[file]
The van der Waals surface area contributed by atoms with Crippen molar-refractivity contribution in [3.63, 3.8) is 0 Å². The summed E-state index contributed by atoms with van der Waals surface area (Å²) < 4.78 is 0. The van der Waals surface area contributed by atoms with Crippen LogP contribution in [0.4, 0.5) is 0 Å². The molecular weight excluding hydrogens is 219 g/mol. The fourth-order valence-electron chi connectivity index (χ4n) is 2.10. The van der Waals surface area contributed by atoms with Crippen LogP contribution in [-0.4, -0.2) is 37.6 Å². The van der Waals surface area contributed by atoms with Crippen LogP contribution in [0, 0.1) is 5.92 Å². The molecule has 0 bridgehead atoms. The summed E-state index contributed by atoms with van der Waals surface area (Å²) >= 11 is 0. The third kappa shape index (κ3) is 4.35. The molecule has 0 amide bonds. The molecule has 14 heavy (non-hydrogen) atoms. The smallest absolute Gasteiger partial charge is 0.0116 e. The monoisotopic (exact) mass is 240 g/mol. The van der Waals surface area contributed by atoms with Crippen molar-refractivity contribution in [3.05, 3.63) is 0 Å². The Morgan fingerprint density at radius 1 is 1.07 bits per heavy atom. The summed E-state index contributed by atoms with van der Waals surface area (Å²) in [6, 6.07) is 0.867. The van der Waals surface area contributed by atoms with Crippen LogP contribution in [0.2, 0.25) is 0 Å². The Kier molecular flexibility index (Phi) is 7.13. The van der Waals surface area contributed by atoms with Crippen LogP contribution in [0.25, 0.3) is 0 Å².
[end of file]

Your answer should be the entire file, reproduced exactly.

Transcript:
The van der Waals surface area contributed by atoms with Crippen molar-refractivity contribution in [3.63, 3.8) is 0 Å². The summed E-state index contributed by atoms with van der Waals surface area (Å²) < 4.78 is 0. The van der Waals surface area contributed by atoms with Crippen LogP contribution in [0.4, 0.5) is 0 Å². The molecular weight excluding hydrogens is 219 g/mol. The fourth-order valence-electron chi connectivity index (χ4n) is 2.10. The van der Waals surface area contributed by atoms with Crippen LogP contribution in [-0.4, -0.2) is 37.6 Å². The van der Waals surface area contributed by atoms with Crippen LogP contribution in [0, 0.1) is 5.92 Å². The molecule has 0 bridgehead atoms. The summed E-state index contributed by atoms with van der Waals surface area (Å²) >= 11 is 0. The third kappa shape index (κ3) is 4.35. The molecule has 0 amide bonds. The molecule has 14 heavy (non-hydrogen) atoms. The smallest absolute Gasteiger partial charge is 0.0116 e. The monoisotopic (exact) mass is 240 g/mol. The van der Waals surface area contributed by atoms with Crippen molar-refractivity contribution in [3.05, 3.63) is 0 Å². The Morgan fingerprint density at radius 1 is 1.07 bits per heavy atom. The summed E-state index contributed by atoms with van der Waals surface area (Å²) in [6, 6.07) is 0.867. The van der Waals surface area contributed by atoms with Crippen LogP contribution in [0.2, 0.25) is 0 Å². The Kier molecular flexibility index (Phi) is 7.13. The van der Waals surface area contributed by atoms with Crippen LogP contribution in [0.25, 0.3) is 0 Å².